Disputes in the business and government world can arise anytime. Resolving disputes such as contract disputes between parties may require legal expertise. Louisiana residents may be familiar with the stalemate over the Common Core academic standards between the Governor and the superintendent. As talks between the Governor and Superintendent are at an impasse, both may explore legal options to resolve the dispute.

Louisiana residents may find it helpful to learn that the legal dispute stems from a disagreement between the Governor and the Louisiana Board for Elementary and Secondary Education, represented by the State School Superintendent, over what types of school tests will be permissible in the upcoming school year.

Lindt chocolate company to acquire Russell Stover Candies

Louisiana chocolate lovers should be interested to know that Switzerland-based Lindt & Spruengli AG has formally agreed to acquire Russell Stover Candies Inc., the largest producer of boxed chocolates in the United States. The Russell Stover brand rose to prominence in the U.S. candy market when it appeared in the 1994 Academy Award-winning film "Forrest Gump."

If the acquisition is officially finalized, Lindt will remain the world's largest producer of premium chocolate but will grow to officially be the third-biggest chocolate producer in North America. Lindt has not released any information about the acquisition price, but according to a Financial Times reporting in early July a purchase price of $1.4 billion has been under discussion. The company did confirm however that the acquisition, should it go through, will be the largest in the company's history.

Construction dispute between parties can arise at any time

When it comes to constructing a building, there are usually many parties involved. Because of this, in the construction world, disputes about contracts, agreements, type of work and services and more can arise at any time. Louisiana residents may find it interesting to learn that recently a hockey arena in another state has been the center of a legal dispute that has been brewing between a crane rental company and the contractors that rented their cranes.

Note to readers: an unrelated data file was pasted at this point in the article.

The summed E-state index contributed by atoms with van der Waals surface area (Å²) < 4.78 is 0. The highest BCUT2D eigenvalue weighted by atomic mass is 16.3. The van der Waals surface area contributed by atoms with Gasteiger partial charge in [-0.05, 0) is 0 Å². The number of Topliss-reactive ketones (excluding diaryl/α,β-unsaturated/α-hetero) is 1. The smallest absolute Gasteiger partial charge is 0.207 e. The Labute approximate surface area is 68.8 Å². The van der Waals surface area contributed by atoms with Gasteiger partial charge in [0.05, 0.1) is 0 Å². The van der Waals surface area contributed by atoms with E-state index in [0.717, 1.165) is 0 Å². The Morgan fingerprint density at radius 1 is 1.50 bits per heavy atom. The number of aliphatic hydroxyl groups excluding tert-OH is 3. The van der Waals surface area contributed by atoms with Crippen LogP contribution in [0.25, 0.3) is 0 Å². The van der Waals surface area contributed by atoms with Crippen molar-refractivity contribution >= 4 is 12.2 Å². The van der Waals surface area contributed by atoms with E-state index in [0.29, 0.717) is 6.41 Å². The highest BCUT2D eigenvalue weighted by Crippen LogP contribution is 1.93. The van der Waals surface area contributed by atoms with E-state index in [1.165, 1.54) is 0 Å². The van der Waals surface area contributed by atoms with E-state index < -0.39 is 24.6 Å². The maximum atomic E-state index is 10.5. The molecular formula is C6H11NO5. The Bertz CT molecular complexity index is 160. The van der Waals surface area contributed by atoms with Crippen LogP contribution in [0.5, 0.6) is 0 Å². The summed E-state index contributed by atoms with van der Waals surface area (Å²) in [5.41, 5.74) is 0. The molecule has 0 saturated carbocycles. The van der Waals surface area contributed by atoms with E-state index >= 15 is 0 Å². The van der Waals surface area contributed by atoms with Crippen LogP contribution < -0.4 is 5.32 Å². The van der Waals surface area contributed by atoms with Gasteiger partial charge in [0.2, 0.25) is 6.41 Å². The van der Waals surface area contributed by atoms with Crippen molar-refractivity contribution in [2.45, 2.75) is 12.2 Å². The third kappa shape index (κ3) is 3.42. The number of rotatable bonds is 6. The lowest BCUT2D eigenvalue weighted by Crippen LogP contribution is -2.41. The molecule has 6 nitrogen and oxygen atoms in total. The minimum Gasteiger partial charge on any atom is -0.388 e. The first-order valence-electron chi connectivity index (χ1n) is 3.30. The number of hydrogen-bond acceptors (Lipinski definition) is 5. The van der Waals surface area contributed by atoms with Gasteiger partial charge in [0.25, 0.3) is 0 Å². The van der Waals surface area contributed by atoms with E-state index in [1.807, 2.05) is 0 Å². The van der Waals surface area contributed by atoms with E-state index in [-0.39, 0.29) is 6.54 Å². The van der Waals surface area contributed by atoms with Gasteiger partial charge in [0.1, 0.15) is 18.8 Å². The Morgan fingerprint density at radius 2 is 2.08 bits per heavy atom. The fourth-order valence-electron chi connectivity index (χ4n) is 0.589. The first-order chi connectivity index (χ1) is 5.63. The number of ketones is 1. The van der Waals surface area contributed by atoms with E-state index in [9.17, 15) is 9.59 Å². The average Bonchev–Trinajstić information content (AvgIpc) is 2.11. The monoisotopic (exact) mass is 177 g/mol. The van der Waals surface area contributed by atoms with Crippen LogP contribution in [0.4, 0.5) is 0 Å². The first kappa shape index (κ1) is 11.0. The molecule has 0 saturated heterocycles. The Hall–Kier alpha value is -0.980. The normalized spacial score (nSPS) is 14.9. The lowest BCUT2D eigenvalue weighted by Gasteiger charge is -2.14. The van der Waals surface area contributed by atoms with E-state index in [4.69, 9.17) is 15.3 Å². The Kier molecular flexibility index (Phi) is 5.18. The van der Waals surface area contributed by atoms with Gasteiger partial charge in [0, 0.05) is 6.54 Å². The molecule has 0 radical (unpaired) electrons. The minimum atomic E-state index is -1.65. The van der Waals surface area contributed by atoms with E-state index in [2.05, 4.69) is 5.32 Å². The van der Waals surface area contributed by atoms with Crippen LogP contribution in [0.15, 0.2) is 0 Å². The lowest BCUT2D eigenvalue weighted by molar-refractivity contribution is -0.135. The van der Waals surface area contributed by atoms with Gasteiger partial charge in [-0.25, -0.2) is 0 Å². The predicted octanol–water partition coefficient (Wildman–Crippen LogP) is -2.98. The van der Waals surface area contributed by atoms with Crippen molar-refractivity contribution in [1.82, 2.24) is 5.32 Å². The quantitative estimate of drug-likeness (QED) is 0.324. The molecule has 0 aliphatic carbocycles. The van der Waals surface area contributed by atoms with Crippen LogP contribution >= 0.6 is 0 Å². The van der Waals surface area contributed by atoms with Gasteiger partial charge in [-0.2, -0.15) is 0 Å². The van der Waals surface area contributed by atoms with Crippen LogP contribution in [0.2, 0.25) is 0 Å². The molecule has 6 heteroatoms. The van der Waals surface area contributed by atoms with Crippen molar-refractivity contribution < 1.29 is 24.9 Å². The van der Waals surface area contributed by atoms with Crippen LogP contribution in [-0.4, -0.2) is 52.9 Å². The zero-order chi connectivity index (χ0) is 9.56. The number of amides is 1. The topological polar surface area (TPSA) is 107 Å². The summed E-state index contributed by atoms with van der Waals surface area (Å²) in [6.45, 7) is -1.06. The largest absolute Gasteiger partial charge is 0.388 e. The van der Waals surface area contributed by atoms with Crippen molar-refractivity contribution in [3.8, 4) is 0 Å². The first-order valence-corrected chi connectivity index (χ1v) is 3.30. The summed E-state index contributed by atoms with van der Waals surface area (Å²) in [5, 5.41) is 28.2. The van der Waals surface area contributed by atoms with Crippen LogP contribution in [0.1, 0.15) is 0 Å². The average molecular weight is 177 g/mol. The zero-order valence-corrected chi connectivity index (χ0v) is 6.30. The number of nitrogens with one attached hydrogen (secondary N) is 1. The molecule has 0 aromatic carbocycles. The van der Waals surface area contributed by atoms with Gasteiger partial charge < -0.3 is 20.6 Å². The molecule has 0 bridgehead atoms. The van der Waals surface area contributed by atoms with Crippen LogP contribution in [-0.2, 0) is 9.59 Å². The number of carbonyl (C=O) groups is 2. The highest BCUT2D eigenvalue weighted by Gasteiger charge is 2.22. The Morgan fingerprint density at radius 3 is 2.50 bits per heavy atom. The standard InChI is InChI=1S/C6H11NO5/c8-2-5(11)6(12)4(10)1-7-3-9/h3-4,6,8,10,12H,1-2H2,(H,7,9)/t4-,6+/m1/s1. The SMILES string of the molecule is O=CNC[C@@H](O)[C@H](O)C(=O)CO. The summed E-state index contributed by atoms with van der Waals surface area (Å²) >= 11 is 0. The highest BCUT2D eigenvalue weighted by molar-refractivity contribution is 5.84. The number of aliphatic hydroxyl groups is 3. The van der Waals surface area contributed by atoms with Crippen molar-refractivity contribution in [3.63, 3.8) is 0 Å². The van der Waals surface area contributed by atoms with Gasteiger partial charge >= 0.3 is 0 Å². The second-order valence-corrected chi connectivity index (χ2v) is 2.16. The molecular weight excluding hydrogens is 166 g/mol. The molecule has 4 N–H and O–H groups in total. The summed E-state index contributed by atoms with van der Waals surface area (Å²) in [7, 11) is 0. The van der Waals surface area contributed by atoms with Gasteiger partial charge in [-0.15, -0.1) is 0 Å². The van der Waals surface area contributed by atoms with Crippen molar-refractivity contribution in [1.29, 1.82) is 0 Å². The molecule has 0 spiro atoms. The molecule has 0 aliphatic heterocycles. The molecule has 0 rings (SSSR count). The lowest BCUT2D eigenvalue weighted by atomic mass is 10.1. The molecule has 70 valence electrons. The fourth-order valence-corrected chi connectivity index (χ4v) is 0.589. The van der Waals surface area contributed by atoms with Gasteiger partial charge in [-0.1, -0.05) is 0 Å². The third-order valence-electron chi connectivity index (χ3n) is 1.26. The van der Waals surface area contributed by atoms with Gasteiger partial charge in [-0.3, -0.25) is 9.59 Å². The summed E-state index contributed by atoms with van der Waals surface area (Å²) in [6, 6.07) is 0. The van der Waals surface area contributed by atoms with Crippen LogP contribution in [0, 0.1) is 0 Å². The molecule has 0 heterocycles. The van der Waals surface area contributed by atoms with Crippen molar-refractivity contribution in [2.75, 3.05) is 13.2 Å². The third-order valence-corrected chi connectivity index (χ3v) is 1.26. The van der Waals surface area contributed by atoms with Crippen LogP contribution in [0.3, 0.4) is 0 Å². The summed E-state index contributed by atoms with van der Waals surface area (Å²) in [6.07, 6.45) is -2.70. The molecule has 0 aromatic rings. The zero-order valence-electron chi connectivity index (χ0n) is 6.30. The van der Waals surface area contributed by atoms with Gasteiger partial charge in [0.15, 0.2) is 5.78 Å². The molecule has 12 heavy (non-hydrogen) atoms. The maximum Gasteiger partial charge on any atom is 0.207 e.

The crane renting company is suing for rental fees owed that it claims it has not received for its crane operating and operator services, as well as fees for renting related equipment and other items related to the construction project. The crane rental company claims that it has been waiting on payment since the fourth quarter of 2013. On the other hand, the hockey arena authorities and others the crane rental company is suing claim that they have not defaulted on any payments that are due to the crane company.

Contract approval suspended amid concerns around DOE contract

Louisiana residents may have already heard, and may find it interesting to learn that according to reports, recently the Office of Contractual Review (OCR) briefly suspended approval of a contract between the Department of Education (DOE) and a company called Data Recognition Corporations, which was expected to provide the DOE with consulting support services in the execution of the state's education assessment tools.

Although, OCR had already reviewed the contract previously, it is expected to scrutinize and closely review the contract again. The contract issues surfaced after a closer review of the contract indicated that additional review of the contract was necessary to fully understand the actual scope of the services Data Recognition Corporation was expected to provide. Furthermore, further review of the purchases of services and goods related to the consulting services was also necessary.

Can employers require a medical evaluation following FMLA leave?

At some point in their career, an individual may need to use the Family Medical Leave Act. Typically, before FMLA is approved, an employer requires an employee to produce medical proof or certification that the leave is necessary. However, when it is time for an employee to return to their job from FMLA leave, can an employer require a post-FMLA medical evaluation to make sure that the employee is able to perform their assigned duties?

Louisiana residents may find it helpful to learn that according to the American Disability Act an employer may be able to request a medical evaluation after reinstating an employee. In fact, a post-FMLA medical evaluation was put to test in a recent case. In that case, an investigator who was working at a county district attorney's office started suffering from anxiety and mood swings that apparently were manifesting in relation to a depression disorder that she was suffering from.